saro said. “They’re really trying to get enough so they can get what they need, and maintain their lifestyles.” The family is also dealing with the changing world around them, including a wave of commercialization and the spread of strip malls and retail shops. Massaro said a lot of the joy in directing this show comes from Foote’s writing style and his familiarity with the region. “He has a great ear for the part of Texas he’s writing about, and it’s based on stories he’d heard,” she said. “You get a sense that the people are real.” In the first production of the play in 1989 Foote’s daughter Hallie played Mary Jo, and in that spirit Massaro’s 16-year-old daughter Ella Tieze is playing Lewis’ girlfriend Irene Ratliff in this production. “She (Irene) is kind of a harbinger of the new world the family is dealing with,” Tieze said. “She’s from the new generation and a different class, and kind of goes against the family’s principals.” Tieze said working on the character — who is quite important, despite her limited stage time — has been a great challenge for her, and a way to learn about what makes a compelling character. Working with her daughter has been an interesting experience, Massaro said, because it allows both to see the other in a different light. “As a parent I’m not sure that children always get to really see their parents do what they do, but she’s getting the chance to see me work here,” Massaro said. Tieze said that she finds her mother inspiring, and has a lot of respect for her, both as an artist and a strong woman, after seeing all the work she does.

Chef and restaurateur Frank Bonanno was set to open his latest joint, Bonanno Brothers Pizzeria, on April 27 at The Vistas at Park Meadows. It’s his first venture outside of Denver, and the 10th addition to his rapidly growing empire, which includes Mizuna, Luca d’Italia, Bones, Osteria Marco, Green Russell, Lou’s Food Bar, Russell’s Smokehouse and Vesper Lounge. Say what you want about Bonanno, but his record with successful eateries speaks for itself. Bonanno Brothers Pizzeria will feature an open kitchen with an Italian wood-fire oven that will showcase pizza makers, cheese mongers and charcutiers. “The menu at Bonanno Brothers Pizzeria started as something simple — unifying standout items from Osteria Marco with some of our cherished appetizers from Luca d’Italia,” Bonanno said. “The entire menu represents the food I always look forward to sharing with my family.” Hours are 11 a.m. to close on Monday through Sunday with happy hour from 2 to 5 p.m. Monday through Friday and from 8 to 10 p.m. Saturday. For more information, go to “It’s been really interesting to come from school straight here, because it’s a different environment, but I learn just as much here, so it’s just as valuable,” Tieze said. The family element that goes on behind the scenes mirrors what happens on stage. “There are so many generations in the show that there’s really something for every age here,” Massaro said. Tieze added that part of the play’s draw lies in its relatability. “This is a show about something that everyone can or will one day relate to,” she said. “It’s a family that can be nasty and dysfunctional, but the audience is going to recognize each character within their own family.” For tickets and more information, call 720-898-7200 or visit www.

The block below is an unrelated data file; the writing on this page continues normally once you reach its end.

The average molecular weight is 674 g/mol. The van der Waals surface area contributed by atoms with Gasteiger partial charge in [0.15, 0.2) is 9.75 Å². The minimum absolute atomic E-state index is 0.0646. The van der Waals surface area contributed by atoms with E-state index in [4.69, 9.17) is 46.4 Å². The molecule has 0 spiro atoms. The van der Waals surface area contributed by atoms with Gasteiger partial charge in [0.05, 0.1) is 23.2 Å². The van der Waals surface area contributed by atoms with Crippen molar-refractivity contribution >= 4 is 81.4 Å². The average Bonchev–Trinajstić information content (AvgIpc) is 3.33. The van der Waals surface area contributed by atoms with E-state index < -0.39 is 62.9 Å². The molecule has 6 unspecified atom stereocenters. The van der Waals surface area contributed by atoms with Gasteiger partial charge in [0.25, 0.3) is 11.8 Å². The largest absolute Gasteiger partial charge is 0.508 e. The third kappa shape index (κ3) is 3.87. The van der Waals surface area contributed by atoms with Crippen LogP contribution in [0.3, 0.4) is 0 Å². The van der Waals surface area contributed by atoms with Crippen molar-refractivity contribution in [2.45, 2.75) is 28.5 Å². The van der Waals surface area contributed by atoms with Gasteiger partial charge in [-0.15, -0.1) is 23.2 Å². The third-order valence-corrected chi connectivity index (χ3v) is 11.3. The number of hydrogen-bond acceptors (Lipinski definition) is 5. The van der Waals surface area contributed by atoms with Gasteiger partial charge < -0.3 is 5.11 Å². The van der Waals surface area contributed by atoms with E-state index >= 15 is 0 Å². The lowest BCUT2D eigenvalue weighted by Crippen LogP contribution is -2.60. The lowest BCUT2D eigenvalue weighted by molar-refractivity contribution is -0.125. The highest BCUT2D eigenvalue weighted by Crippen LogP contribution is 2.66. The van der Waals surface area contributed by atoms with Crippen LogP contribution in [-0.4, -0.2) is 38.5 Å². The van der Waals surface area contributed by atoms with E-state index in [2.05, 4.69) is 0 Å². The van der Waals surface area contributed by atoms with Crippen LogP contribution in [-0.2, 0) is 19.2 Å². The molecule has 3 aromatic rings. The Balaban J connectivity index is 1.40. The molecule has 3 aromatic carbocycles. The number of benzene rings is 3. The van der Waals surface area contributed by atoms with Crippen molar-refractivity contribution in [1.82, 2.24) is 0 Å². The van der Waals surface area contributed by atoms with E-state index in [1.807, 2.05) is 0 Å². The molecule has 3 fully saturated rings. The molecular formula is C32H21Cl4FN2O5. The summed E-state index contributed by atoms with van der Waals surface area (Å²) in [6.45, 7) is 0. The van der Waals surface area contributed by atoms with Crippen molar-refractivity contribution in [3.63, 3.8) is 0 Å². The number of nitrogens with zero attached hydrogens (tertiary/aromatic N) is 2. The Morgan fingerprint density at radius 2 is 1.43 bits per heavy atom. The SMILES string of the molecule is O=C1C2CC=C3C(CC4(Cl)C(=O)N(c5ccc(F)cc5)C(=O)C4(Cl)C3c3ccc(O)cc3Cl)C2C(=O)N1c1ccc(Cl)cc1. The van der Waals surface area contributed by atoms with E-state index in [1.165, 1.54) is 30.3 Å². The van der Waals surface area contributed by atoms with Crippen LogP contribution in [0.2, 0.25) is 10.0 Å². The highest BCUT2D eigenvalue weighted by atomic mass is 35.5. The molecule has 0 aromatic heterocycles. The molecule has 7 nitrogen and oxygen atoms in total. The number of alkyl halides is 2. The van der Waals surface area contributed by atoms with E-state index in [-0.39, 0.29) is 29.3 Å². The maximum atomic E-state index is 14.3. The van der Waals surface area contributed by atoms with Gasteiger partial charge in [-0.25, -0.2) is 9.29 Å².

Oh, ick!

First Avenue Hotel and El Diablo and Sketch restaurant owner Jesse Morreale has far from come to terms with the city of Denver over alleged “safety violations” regarding his places of business. On April 25, Morreale lost yet another legal battle that said, barring improvements to the property, the city will have him shut down at First and Broadway on May 3. His attorney, David Foster, however, is fighting the order. For my part, I just hope that El Diablo stays open, because I think that space has been a real plus to that part of town. And executive chef Sean Yontz is the bomb (however you say that in Spanish) to that establishment. Stay tuned to this unfolding drama.

Beer fest coming to Jeffco

Beer lovers in Denver’s southern Parker continues on Page 18

18 Wheat Ridge Transcript

May 2, 2013

Parker continued from Page 17

suburbs will love South Denver Beer Fest, an outdoor beer festival featuring more than 60 brewers from all over the nation. The festival will be May 4-5 at Clement Park in Jefferson County. Tickets — $40 advance general admission ($50 at the door) and $85 VIP ($90 at the door) — can be purchased at www. General admission is from 2-5 p.m.; VIPs will get early entry at 1 p.m. Clement Park is located at 7306 West Bowles Ave. Bring a canned food item for Carpenters Cupboard Food Bank and you will receive a free beer.

Lone Tree photo show returns